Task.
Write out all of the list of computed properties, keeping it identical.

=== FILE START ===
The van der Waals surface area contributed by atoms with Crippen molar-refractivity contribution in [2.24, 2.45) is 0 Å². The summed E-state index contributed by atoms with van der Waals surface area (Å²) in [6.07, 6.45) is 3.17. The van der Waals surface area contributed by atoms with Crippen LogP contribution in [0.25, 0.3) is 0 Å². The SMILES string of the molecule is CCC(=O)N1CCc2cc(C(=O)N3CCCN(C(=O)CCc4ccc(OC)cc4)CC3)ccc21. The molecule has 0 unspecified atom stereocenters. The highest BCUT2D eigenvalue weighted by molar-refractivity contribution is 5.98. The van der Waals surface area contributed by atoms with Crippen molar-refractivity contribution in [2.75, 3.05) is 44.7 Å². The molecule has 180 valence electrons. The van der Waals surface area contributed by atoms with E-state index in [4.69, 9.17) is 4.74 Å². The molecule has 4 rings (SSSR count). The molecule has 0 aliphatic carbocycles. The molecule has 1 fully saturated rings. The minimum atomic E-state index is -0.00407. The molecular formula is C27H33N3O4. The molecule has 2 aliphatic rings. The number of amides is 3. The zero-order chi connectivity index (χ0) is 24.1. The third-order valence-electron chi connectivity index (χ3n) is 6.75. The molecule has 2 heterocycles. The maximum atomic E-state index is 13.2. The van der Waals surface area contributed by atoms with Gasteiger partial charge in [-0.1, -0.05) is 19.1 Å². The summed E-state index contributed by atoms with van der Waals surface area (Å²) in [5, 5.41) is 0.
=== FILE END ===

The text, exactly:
The van der Waals surface area contributed by atoms with Crippen molar-refractivity contribution in [2.24, 2.45) is 0 Å². The summed E-state index contributed by atoms with van der Waals surface area (Å²) in [6.07, 6.45) is 3.17. The van der Waals surface area contributed by atoms with Crippen LogP contribution in [0.25, 0.3) is 0 Å². The SMILES string of the molecule is CCC(=O)N1CCc2cc(C(=O)N3CCCN(C(=O)CCc4ccc(OC)cc4)CC3)ccc21. The molecule has 0 unspecified atom stereocenters. The highest BCUT2D eigenvalue weighted by molar-refractivity contribution is 5.98. The van der Waals surface area contributed by atoms with Crippen molar-refractivity contribution in [2.75, 3.05) is 44.7 Å². The molecule has 180 valence electrons. The van der Waals surface area contributed by atoms with E-state index in [4.69, 9.17) is 4.74 Å². The molecule has 4 rings (SSSR count). The molecule has 0 aliphatic carbocycles. The molecule has 1 fully saturated rings. The minimum atomic E-state index is -0.00407. The molecular formula is C27H33N3O4. The molecule has 2 aliphatic rings. The number of amides is 3. The zero-order chi connectivity index (χ0) is 24.1. The third-order valence-electron chi connectivity index (χ3n) is 6.75. The molecule has 2 heterocycles. The maximum atomic E-state index is 13.2. The van der Waals surface area contributed by atoms with Gasteiger partial charge in [-0.1, -0.05) is 19.1 Å². The summed E-state index contributed by atoms with van der Waals surface area (Å²) in [5, 5.41) is 0.